United States Events
February 07, 2014 // 1:30pm — 3:00pm
U.S. dependence on imported oil and gas has long been a source of controversy, as an economic, political and security issue. Yet now, with the widespread use of new technology allowing dramatic new sources of energy, things are changing. According to some experts, American energy independence is close, turning the tables on traditional suppliers. Is America about to free itself from dependence on foreign oil – or are there hidden risks in this new wealth?
February 07, 2014 // 11:30am — 12:30pm
This Director's Forum featured the first major address by Secretary Jeh Johnson, who was sworn in on December 23, 2013 as the fourth Secretary of Homeland Security. His address was followed by a short question and answer session with Wilson Center President Jane Harman on the Secretary’s priorities for the Department.
February 05, 2014 // 9:00am — 11:00am
On Wednesday, February 5, the Canada Institute hosted a discussion on the risks, challenges, and rewards of implementing a robust entry-exit system throughout North America.Comprehensive entry-exit tracking for non-citizens entering and leaving the United States has proven elusive. While non-citizens who enter the United States go through a variety of controls, little has been done to track non-citizens when they leave the country. Canada and the United States began working together recently to close the loop by counting entry into one country as an exit from the other. New legislation in Congress is being considered to add mandatory exit controls at all ports of entry.
January 29, 2014 // 1:00pm — 3:00pm
Please join the Canada Institute, the Kennan Institute, and the European Studies Program for the publication launch of "In Search of Arctic Energy." This event will discuss the findings of the new paper and delve into the implications that Arctic energy exploration will have for the region and the globe's energy economy.
January 28, 2014 // 9:00am — 10:00am
The Canada Institute hosted an update event for Beyond the Border's third anniversary. The discussion focused on the 2013 annual implementation report, which highlights the various accomplishments (and challenges) of the process to date. The program featured David Moloney, from the Privy Council Office in Canada, and Amy Pope from the White House’s national security staff, as well as a number of stakeholders from the business community.
January 27, 2014 // 4:00pm — 5:30pm
History and Public Policy Program
In more than 450 volumes produced since its inception in 1861, the U.S. Department of State’s Foreign Relations of the United States series presents the official documentary historical record of major U.S. foreign policy decisions and significant diplomatic activity. State Department Historian Stephen P. Randolph will discuss the series’ past as well as the many challenges facing it today, not least technological developments that threaten the future of the bound volumes familiar to generations of diplomats and historians.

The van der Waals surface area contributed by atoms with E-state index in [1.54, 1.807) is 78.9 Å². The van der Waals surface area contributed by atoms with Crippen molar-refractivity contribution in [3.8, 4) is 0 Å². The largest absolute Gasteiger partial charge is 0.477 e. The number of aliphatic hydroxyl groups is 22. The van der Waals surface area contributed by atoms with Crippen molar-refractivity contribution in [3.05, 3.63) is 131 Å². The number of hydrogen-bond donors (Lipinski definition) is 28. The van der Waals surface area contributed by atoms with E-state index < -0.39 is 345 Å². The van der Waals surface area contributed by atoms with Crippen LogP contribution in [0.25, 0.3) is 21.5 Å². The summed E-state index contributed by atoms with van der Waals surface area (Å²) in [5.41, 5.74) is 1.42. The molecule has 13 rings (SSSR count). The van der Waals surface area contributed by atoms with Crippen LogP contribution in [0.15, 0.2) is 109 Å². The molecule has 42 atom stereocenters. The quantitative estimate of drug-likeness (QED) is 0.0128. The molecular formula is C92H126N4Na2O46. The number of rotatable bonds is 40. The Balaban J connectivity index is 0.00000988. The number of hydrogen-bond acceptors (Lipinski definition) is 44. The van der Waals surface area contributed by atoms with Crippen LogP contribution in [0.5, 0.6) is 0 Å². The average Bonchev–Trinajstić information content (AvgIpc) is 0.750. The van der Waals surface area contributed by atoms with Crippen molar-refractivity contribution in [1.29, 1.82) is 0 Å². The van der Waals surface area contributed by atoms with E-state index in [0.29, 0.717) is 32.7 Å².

January 24, 2014 // 3:00pm — 5:00pm
Environmental Change and Security Program
Which environmental issues will dominate headlines this year? A panel of veteran journalists will offer their thoughts on what will be the biggest environment and energy stories in the U.S. and around the world at the Woodrow Wilson Center, Friday, January 24th, from 3-5 p.m.
January 23, 2014 // 3:30pm — 6:00pm
The Canada Institute and the Cable Public Affairs Channel (CPAC, Canada) hosted an exclusive, advanced screening of Pipeline Politics, an all-new documentary examining the people and passions that have made the proposed Keystone XL pipeline a hot-button issue in both Canada and the United States.
January 13, 2014 // 4:00pm — 5:30pm
History and Public Policy Program
Vagrancy laws made it a crime to be idle and poor, or dissolute, or to wander about without any purpose. African Americans and other civil rights activists, communists, labor union activists, poor people, Beats and hippies, gay men and lesbians, women, Vietnam War protestors and student activists, and young, urban minority men all contested their constitutionality. In 1971 and 1972, the Supreme Court struck them down. Risa Goluboff shows how this changing constitutional status of vagrancy laws was part and parcel of the larger social transformations of the long 1960s.
January 10, 2014 // 3:30pm — 5:00pm
NATO’s Strategic Concept affirms the desire to build a “true strategic partnership” between NATO and Russia. While NATO and Russia have managed to cooperate in a number of practical security areas, significant strains remain in the relationship over the European institutional security configuration, missile defense, regional conflicts, and so on.